Taking a portfolio approachPart of this strategy includes his and Anita’s “portfolio” approach: They have divided their philanthropy into three key interest areas—higher education, medical research, and poverty. For educational institutions and medical research, he concentrates on donating funds to educational institutions he and Anita have attended and to trusted Boston medical facilities. This leaves him free to focus his more involved giving on eradicating poverty—where he feels most needed and able to make a difference with his personal involvement and time.
A two-way street: Josh Bekenstein is not “doing a favor” by donating to the organizations he support.
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Relying on friends for due diligence
Bekenstein’s strategic approach to philanthropy also includes a reliance on the wisdom of friends and associates who have longtime ties to philanthropy and on the intermediary, New Profit, a venture philanthropy firm that focuses its portfolio investments on innovative nonprofit organizations with the potential to create significant, long-term impact on the social mobility of low-income Americans and of which he is the board chair. Bekenstein is interested in investing in great social entrepreneurs and their big ideas, but does not have the time to conduct research on these early-stage organizations or provide the non-financial support they need to thrive. So he turns to New Profit to conduct due diligence on high-potential social entrepreneurs and to resource them with capacity building services. In return, Bekenstein meets his end of the bargain by writing checks, chairing a capital campaign, demonstrating leadership on an issue by giving publicly, and finding new donors for an organization supported by New Profit.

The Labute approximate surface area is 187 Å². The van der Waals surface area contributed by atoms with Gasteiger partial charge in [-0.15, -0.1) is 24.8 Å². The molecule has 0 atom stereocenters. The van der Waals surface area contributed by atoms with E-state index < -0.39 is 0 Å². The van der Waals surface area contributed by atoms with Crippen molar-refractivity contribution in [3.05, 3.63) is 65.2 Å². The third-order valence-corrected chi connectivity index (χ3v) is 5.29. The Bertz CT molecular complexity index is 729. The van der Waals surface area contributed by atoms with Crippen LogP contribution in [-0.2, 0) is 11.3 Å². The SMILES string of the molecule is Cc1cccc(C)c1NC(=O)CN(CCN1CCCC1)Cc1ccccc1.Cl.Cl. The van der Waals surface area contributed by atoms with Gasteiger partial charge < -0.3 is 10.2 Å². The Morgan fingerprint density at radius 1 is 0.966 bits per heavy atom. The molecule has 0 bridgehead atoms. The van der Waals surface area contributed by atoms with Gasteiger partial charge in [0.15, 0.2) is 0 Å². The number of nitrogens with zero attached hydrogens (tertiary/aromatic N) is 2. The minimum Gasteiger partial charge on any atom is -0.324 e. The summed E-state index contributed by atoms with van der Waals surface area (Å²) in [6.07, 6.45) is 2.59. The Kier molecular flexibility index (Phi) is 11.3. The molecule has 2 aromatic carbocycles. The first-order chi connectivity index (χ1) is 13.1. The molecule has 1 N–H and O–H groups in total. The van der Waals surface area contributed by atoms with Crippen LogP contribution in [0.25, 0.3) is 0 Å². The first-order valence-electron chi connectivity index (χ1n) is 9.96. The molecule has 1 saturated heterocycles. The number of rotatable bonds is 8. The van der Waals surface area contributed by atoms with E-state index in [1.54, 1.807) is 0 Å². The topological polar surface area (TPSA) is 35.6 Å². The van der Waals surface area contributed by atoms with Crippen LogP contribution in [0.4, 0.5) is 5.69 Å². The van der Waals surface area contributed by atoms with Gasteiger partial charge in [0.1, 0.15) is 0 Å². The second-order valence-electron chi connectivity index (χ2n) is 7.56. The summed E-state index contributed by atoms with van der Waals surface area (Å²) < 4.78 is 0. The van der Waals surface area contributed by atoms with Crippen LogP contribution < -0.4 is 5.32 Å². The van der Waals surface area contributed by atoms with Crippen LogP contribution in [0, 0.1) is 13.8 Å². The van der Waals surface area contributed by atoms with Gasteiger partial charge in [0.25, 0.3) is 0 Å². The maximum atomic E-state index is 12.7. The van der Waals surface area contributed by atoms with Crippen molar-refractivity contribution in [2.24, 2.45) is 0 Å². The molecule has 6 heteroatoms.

Focusing on the donor-nonprofit partnershipA third key component of Bekenstein’s philanthropic strategy is his belief in the “mutuality of interest” between himself and the nonprofit organizations with which he works. He does not think that as a donor he is “doing a favor” for grantees. Instead, he says that philanthropy is a two-way street. Although a donor's support certainly helps grantees accomplish their goals, great organizations are vital to a donor’s ability to achieve his own philanthropic goals. "You’re doing yourself a disservice as a donor, and you’re making life harder on the organization if you think that...you are doing them a favor to give them money," he observes.
You can learn more about Bekenstein and find a complete archive of his interviews for Conversations with Remarkable Givers on his page.
This post is part of our series focusing on Conversations with Remarkable Givers, our collection of one to three-minute video clips drawn from over 50 original and private interviews with philanthropists and foundation leaders. Our initial launch features more than 400 videos, which will evolve into a library of over 1,000 videos, as we take a deeper look at each donor over the coming months.
Previous Posts in this Series and Related Material
- Eli Broad's Three-Question Investing Test
- Creating an Effective Philanthropy Strategy for 2013: Five Ideas
- A Capstone Career in Philanthropy: Guiding Lessons
- Balancing Career and Philanthropy
- The New Breed of Philanthropist: Younger, Involved, and Innovative
- Starting Your Philanthropic Journey
- Finding Your Philanthropy Compass
- Nonprofit Due Diligence: Donor Decision Tool